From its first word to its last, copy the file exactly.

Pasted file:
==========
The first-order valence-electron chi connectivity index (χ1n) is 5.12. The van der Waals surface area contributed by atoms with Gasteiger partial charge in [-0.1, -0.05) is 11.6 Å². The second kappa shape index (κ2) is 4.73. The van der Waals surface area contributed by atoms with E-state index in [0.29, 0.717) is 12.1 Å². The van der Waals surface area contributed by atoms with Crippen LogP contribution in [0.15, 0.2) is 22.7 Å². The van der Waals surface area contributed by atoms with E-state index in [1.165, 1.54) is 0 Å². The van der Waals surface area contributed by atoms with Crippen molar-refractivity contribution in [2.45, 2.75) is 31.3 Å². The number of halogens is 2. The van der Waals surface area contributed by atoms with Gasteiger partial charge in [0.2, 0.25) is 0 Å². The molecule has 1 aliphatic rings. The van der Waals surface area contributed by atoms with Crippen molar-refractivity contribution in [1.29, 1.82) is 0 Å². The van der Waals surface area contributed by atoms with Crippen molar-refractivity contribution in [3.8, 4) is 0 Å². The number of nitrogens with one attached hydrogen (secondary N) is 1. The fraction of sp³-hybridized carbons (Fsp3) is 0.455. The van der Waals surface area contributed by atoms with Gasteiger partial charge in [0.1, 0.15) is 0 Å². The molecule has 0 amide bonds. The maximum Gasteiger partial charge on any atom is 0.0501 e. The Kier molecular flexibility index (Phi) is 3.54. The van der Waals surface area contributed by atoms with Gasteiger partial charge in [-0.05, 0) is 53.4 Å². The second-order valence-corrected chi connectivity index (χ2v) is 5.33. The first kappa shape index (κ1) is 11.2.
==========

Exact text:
The first-order valence-electron chi connectivity index (χ1n) is 5.12. The van der Waals surface area contributed by atoms with Gasteiger partial charge in [-0.1, -0.05) is 11.6 Å². The second kappa shape index (κ2) is 4.73. The van der Waals surface area contributed by atoms with E-state index in [0.29, 0.717) is 12.1 Å². The van der Waals surface area contributed by atoms with Crippen LogP contribution in [0.15, 0.2) is 22.7 Å². The van der Waals surface area contributed by atoms with E-state index in [1.165, 1.54) is 0 Å². The van der Waals surface area contributed by atoms with Crippen molar-refractivity contribution in [2.45, 2.75) is 31.3 Å². The number of halogens is 2. The van der Waals surface area contributed by atoms with Gasteiger partial charge in [0.2, 0.25) is 0 Å². The molecule has 1 aliphatic rings. The van der Waals surface area contributed by atoms with Crippen molar-refractivity contribution in [1.29, 1.82) is 0 Å². The van der Waals surface area contributed by atoms with Crippen molar-refractivity contribution in [3.8, 4) is 0 Å². The number of nitrogens with one attached hydrogen (secondary N) is 1. The fraction of sp³-hybridized carbons (Fsp3) is 0.455. The van der Waals surface area contributed by atoms with Gasteiger partial charge in [0.1, 0.15) is 0 Å². The molecule has 0 amide bonds. The maximum Gasteiger partial charge on any atom is 0.0501 e. The Kier molecular flexibility index (Phi) is 3.54. The van der Waals surface area contributed by atoms with Gasteiger partial charge in [-0.05, 0) is 53.4 Å². The second-order valence-corrected chi connectivity index (χ2v) is 5.33. The first kappa shape index (κ1) is 11.2.